18. What was the best book you read?

I’m going to name two books, one the sequel to the other:

Hyperion and The Fall of Hyperion by Dan Simmons. I look forward to reading two more sequels this year.

I just have to say, though, that I am quite sad at the passing of Iain Banks. I love his science fiction novels.

19. What was your greatest musical discovery?

No new bands have crossed my radar this year.

20. What was your favourite film of this year?

I enjoyed Man of Steel and World War Z but my favourite movie was Star Trek: Into Darkness.

Well what do you expect from a closet Trekker?

21. What did you do on your birthday?

Nothing special. I went to work and then had a nice meal with Mrs PM.

22. What kept you sane?

I’ve had an extremely busy year at work but, as usual, I haven’t actually allowed it to get the better of me. I would once again like to thank the usual suspects: Mrs PM, blogging, beer, food, music and travelling to Japan for de-stressing me.

23. Who did you miss?

Nobody leaps to mind.

24. Who was the most interesting new person you met?

Probably the drunk Japanese gentleman who bought Mrs PM and I, what he regarded as the best piece of sushi in Kyoto. He spoke no English and we spoke no Japanese so communication was fun. He tried to persuade us to go on a bar crawl around his city but we had a bullet train to catch. 

25. Tell us a valuable life lesson you learned in 2013.

It is almost impossible to take a photograph of a Japanese Bullet Train roaring full speed through a station.

Wednesday 18 December 2013

The Meaning of Life - Don't Worry - Be Happy!

Some people think that I am a grumpy old man and there is evidence that supports that fact.

 I have a tendency to moan about certain aspects of life, usually involving absurdity, stupidity, injustice and the bizarre obsessions of certain groups of people who try to enforce their views and lifestyle choices on me.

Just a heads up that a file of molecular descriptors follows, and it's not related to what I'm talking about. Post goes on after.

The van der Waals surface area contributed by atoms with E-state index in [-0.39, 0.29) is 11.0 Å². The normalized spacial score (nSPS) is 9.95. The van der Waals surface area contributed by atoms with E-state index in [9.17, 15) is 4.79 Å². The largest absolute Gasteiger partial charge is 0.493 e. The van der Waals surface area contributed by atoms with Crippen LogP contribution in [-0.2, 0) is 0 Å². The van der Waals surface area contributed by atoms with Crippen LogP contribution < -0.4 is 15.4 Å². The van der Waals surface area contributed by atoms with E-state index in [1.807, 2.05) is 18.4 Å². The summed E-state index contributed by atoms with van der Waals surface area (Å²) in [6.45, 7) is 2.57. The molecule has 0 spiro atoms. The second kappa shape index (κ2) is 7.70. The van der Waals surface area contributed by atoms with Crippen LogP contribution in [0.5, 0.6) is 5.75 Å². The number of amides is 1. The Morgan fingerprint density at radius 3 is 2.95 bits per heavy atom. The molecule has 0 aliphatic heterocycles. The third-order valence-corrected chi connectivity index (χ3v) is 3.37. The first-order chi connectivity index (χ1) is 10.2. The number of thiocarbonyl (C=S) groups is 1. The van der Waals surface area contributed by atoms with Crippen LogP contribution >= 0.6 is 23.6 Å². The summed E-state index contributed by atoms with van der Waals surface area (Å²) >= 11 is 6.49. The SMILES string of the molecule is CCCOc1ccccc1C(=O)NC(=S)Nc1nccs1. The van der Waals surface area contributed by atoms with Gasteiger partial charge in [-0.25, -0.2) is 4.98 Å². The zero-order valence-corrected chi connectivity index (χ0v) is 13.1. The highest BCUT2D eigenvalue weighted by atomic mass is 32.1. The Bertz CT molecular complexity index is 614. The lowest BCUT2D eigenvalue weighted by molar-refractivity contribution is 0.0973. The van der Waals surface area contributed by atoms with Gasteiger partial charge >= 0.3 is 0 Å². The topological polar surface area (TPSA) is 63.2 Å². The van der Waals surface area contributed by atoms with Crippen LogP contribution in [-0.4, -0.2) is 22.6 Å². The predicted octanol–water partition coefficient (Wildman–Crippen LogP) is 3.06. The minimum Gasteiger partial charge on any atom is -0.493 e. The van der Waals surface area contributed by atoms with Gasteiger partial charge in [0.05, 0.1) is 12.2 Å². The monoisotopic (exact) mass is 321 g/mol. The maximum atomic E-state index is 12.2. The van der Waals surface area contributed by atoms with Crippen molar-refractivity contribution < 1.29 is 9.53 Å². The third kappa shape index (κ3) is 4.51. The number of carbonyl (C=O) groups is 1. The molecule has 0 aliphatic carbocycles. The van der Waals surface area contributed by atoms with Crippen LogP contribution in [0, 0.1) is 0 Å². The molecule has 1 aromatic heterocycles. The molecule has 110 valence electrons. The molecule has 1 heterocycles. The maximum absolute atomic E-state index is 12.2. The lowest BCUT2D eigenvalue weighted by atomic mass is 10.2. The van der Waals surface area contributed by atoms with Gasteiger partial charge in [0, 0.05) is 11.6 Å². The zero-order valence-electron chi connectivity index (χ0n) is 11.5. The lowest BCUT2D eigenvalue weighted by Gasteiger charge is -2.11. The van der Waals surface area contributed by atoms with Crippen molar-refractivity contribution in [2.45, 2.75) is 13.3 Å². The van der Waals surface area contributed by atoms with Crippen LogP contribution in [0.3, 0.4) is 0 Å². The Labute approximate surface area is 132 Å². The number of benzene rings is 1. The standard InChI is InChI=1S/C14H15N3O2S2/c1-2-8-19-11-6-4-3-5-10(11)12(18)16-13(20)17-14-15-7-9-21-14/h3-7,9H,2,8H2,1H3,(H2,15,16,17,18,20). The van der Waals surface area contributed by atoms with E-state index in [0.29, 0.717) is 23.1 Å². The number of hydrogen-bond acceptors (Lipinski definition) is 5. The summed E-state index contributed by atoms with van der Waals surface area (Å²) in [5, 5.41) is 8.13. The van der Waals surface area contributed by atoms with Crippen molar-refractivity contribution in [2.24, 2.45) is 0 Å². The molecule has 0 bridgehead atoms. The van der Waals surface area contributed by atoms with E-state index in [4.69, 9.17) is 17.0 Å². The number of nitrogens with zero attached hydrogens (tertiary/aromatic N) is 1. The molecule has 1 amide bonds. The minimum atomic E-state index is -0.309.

However, beneath that grumpy fa├žade, lies an extremely happy middle-aged man who has used his experience to construct a reasonable existence. Life has tried its best to deflect me from a path to happiness and contentment but I have recovered enough to find myself in a good place.

I find that having a positive view on life helps.

There have been occasions when it has been difficult and I have learned to try to discover the positive aspects of such experiences. It doesn’t always work but most of the time it does.

I can spend my time moaning about my job for example, but in the end it has enabled me to travel and it pays the bills.

Like most people, life has had its turbulent moments for me but I try to remember the good times in the past rather than dwelling on those negative moments. I love chatting about past experiences with friends and family. Reminiscing about past events is therapeutic if you don’t start wondering what would have happened if things had been different. Another way to travel to the past is through music. Music plays a huge part in my life and songs can behave like a time machine to whisk me back into the past to a moment of pleasure.

Music is a personal thing for me and on those occasions when I do start feeling a little bit down, I can select a suitable song and immediately lighten my mood.

For example, here’s a song that reminds me of working in Hong Kong with Mrs PM:

Here’s a song that reminds me of university:

This is one of the main reasons I refuse to discard old CD’s. To me they are as valuable as the TARDIS is to Dr Who.

As long as there is music, there is happiness.

I also love to experience life and for me travelling fulfils a burning need within me. Mr Motivator (the businessman who wants to be the best of the best of the best) will tell you that the way to happiness is through material possessions, a huge house, an enormous car and a high powered position in the rat race, working as many hours in the day as possible.

While that may be true for him, I find that I enjoy living in a modest house with a modest car but the ability to spend my money on trips to Japan, America, Australia and as many other parts of the world as I can. I gain more pleasure thinking about strolling around Red Square in Moscow in the middle of winter than watching the latest films on a 73 inch TV in a huge room in the back of my huge house.